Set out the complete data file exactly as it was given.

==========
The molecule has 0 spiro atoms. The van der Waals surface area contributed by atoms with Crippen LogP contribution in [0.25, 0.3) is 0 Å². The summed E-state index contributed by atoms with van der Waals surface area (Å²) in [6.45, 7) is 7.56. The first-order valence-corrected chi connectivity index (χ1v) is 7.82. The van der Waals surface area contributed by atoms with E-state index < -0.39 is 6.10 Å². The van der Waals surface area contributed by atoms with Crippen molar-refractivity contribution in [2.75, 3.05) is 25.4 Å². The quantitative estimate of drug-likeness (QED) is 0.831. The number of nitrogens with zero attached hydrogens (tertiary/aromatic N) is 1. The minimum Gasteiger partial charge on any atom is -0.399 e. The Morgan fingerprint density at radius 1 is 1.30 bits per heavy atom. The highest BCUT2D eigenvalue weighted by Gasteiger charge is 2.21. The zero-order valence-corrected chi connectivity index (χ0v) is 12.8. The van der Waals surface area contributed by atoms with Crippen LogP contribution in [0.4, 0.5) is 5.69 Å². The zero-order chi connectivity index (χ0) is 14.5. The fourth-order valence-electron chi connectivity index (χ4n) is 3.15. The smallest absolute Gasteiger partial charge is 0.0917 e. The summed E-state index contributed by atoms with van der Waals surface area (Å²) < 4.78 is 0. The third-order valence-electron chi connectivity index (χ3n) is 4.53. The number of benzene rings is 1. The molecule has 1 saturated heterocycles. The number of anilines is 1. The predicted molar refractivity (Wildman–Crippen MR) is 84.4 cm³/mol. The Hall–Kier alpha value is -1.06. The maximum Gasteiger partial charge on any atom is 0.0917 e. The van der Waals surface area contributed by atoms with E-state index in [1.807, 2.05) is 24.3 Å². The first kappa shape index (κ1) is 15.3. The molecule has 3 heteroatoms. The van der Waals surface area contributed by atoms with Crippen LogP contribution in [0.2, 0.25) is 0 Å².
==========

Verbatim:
The molecule has 0 spiro atoms. The van der Waals surface area contributed by atoms with Crippen LogP contribution in [0.25, 0.3) is 0 Å². The summed E-state index contributed by atoms with van der Waals surface area (Å²) in [6.45, 7) is 7.56. The first-order valence-corrected chi connectivity index (χ1v) is 7.82. The van der Waals surface area contributed by atoms with E-state index < -0.39 is 6.10 Å². The van der Waals surface area contributed by atoms with Crippen molar-refractivity contribution in [2.75, 3.05) is 25.4 Å². The quantitative estimate of drug-likeness (QED) is 0.831. The number of nitrogens with zero attached hydrogens (tertiary/aromatic N) is 1. The minimum Gasteiger partial charge on any atom is -0.399 e. The Morgan fingerprint density at radius 1 is 1.30 bits per heavy atom. The highest BCUT2D eigenvalue weighted by Gasteiger charge is 2.21. The zero-order valence-corrected chi connectivity index (χ0v) is 12.8. The van der Waals surface area contributed by atoms with Crippen LogP contribution in [0.4, 0.5) is 5.69 Å². The zero-order chi connectivity index (χ0) is 14.5. The fourth-order valence-electron chi connectivity index (χ4n) is 3.15. The smallest absolute Gasteiger partial charge is 0.0917 e. The summed E-state index contributed by atoms with van der Waals surface area (Å²) < 4.78 is 0. The third-order valence-electron chi connectivity index (χ3n) is 4.53. The number of benzene rings is 1. The molecule has 1 saturated heterocycles. The number of anilines is 1. The predicted molar refractivity (Wildman–Crippen MR) is 84.4 cm³/mol. The Hall–Kier alpha value is -1.06. The maximum Gasteiger partial charge on any atom is 0.0917 e. The van der Waals surface area contributed by atoms with E-state index in [1.807, 2.05) is 24.3 Å². The first kappa shape index (κ1) is 15.3. The molecule has 3 heteroatoms. The van der Waals surface area contributed by atoms with Crippen LogP contribution in [0.2, 0.25) is 0 Å².